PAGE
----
When a dentist injures a patient due to negligence or otherwise improper behavior, the patient has several options. First, the patient may wish to pursue a lawsuit. Another option for the aggrieved patient would be to file a Florida Board of Dentistry complaint. Lawsuits can be very expensive because dental malpractice is subject to the rules governing medical malpractice, and these rules require dental malpractice lawyers to hire a dental expert witness. These expert witnesses are expensive, and their fees can easily add thousands of dollars to the cost of litigation. A case that does not involve serious money in medical damages may not warrant a dental malpractice lawsuit because the case would cost more to litigate than the case is worth. Therefore, sometimes the best option and the only sensible option for an aggrieved patient is to file an administrative complaint with the Florida Board of Dentistry.
Some of the more common reasons an aggrieved patient may file an administrative complaint against their dentist is because the dentist engaged in any the following:
- Practicing negligently;
- Practicing below the standard of care;
- Committing an advertising violation;
- Engaging in sexual misconduct with a patient;
- Errors in prescribing medications; or
- Failure to release the patient’s medical records.
If any of the above issues apply to you, you may have grounds for filing an administrative complaint with the Florida Board of Dentistry.
Statute Of Limitations For Filing An Administrative Complaint With The Florida Board Of Dentistry
Another reason a patient may want to file a complaint with the Florida Board of Dentistry is because the statute of limitations for dental malpractice is shorter than the statute of limitations for filing the administrative complaint with the Florida Board of Dentistry. For example, the dental malpractice statute of limitations in Florida is 2 years from the date of the procedure that injured the patient, but that 2 years can be extended to 4 years under the statute of repose, depending on when the patient learned that he or she had suffered injuries due to dental malpractice. The statute of limitations for filing a complaint with the Florida Board of Dentistry, however, is 6 years from the last date of treatment.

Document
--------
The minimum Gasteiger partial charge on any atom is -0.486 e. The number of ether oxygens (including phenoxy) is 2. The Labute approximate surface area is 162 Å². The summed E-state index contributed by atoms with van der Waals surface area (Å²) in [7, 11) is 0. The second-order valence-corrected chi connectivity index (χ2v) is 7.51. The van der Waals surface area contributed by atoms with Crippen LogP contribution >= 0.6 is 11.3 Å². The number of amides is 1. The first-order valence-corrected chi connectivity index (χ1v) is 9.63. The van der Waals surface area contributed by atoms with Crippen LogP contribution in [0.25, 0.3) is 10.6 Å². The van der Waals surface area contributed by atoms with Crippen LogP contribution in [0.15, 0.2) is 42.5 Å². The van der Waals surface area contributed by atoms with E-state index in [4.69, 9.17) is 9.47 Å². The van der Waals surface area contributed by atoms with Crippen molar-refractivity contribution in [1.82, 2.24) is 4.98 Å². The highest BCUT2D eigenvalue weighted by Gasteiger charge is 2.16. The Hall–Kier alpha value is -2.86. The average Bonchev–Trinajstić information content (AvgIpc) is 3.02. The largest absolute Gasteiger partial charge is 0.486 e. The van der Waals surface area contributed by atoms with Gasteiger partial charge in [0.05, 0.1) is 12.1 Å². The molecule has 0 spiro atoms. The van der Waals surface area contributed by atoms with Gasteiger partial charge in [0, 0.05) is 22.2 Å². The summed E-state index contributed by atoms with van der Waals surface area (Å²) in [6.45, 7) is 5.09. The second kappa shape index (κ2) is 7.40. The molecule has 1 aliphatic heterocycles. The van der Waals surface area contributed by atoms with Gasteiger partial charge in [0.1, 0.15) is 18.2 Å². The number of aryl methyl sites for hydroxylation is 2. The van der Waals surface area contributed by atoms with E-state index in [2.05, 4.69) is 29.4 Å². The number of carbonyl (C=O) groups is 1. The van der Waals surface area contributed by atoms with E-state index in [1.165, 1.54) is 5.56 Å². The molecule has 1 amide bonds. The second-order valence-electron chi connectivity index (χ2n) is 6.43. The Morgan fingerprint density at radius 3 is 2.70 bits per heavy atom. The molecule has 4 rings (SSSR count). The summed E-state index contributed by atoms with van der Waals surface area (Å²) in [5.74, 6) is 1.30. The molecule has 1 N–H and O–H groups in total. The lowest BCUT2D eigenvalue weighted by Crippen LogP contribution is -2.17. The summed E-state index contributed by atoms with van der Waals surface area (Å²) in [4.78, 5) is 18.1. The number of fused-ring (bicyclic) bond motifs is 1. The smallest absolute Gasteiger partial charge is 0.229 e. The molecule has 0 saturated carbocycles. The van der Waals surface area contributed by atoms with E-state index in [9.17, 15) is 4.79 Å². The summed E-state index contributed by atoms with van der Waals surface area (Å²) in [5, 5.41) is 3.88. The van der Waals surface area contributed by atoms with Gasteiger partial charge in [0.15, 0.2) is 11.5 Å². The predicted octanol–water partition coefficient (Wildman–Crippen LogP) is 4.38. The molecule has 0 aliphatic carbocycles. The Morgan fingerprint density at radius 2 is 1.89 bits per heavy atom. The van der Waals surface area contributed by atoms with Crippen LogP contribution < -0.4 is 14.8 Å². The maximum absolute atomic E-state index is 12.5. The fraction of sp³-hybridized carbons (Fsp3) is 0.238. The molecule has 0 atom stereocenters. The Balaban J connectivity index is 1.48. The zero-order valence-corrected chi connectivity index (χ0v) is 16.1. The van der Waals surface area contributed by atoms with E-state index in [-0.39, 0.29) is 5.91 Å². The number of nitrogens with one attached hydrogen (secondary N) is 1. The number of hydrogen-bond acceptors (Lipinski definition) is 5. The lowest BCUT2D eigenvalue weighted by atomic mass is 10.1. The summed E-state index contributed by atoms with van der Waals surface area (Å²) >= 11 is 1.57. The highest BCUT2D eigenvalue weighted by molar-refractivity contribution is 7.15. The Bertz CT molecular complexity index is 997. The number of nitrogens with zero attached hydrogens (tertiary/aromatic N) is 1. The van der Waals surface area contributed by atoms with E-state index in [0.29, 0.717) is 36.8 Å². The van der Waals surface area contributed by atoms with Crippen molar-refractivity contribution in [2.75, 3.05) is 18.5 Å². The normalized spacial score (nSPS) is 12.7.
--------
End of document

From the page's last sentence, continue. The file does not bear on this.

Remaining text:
There are exceptions for the statute of limitations in both dental malpractice lawsuits and for filing a complaint with the Florida Board of Dentistry. The exception for the dental malpractice statute of limitations in Florida is fraud. More specifically, if the patient can show that the dentist’s fraud, concealment, or intentional misrepresentation of fact prevented the patient’s discovery of the injury, then the statute of limitations may be extended an additional 2 years from the time that the patient discovered the injury or should have discovered the injury with the exercise of due diligence. However, even in the presence of fraud, the dental malpractice statute of limitations will not exceed 7 years from the date the actual malpractice occurred.
The exceptions for the statute of limitations for filing a complaint with the Florida Board of Dentistry include the same exceptions as above involving fraud, concealment, or intentional misrepresentation of fact that prevented the patient from discovering the violation. In those circumstances, the statute of limitations to file a complaint with the Florida Board of Dentistry can be extended forward, but it cannot be extended beyond 12 years from the date of the incident or occurrence. Additionally, any claims that involve criminal actions, controlled substances, sexual misconduct, or allegations that the dentist was impaired may be investigated beyond the 6-year statute of limitations.
The Florida Department Of Health